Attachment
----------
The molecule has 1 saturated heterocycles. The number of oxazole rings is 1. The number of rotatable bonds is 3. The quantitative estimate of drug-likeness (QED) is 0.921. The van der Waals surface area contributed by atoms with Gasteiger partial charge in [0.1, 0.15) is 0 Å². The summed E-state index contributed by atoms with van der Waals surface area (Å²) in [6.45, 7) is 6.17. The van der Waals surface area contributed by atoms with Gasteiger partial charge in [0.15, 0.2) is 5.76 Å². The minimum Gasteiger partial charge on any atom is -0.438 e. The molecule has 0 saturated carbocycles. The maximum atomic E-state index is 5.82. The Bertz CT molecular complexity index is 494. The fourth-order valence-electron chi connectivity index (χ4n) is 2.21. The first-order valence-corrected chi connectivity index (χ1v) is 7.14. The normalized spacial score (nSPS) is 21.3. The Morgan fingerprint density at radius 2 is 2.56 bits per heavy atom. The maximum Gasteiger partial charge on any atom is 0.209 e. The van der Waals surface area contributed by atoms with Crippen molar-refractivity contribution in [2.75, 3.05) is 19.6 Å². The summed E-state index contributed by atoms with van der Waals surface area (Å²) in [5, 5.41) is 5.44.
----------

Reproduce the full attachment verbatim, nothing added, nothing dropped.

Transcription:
The molecule has 1 saturated heterocycles. The number of oxazole rings is 1. The number of rotatable bonds is 3. The quantitative estimate of drug-likeness (QED) is 0.921. The van der Waals surface area contributed by atoms with Gasteiger partial charge in [0.1, 0.15) is 0 Å². The summed E-state index contributed by atoms with van der Waals surface area (Å²) in [6.45, 7) is 6.17. The van der Waals surface area contributed by atoms with Gasteiger partial charge in [0.15, 0.2) is 5.76 Å². The minimum Gasteiger partial charge on any atom is -0.438 e. The molecule has 0 saturated carbocycles. The maximum atomic E-state index is 5.82. The Bertz CT molecular complexity index is 494. The fourth-order valence-electron chi connectivity index (χ4n) is 2.21. The first-order valence-corrected chi connectivity index (χ1v) is 7.14. The normalized spacial score (nSPS) is 21.3. The Morgan fingerprint density at radius 2 is 2.56 bits per heavy atom. The maximum Gasteiger partial charge on any atom is 0.209 e. The van der Waals surface area contributed by atoms with Crippen molar-refractivity contribution in [2.75, 3.05) is 19.6 Å². The summed E-state index contributed by atoms with van der Waals surface area (Å²) in [5, 5.41) is 5.44.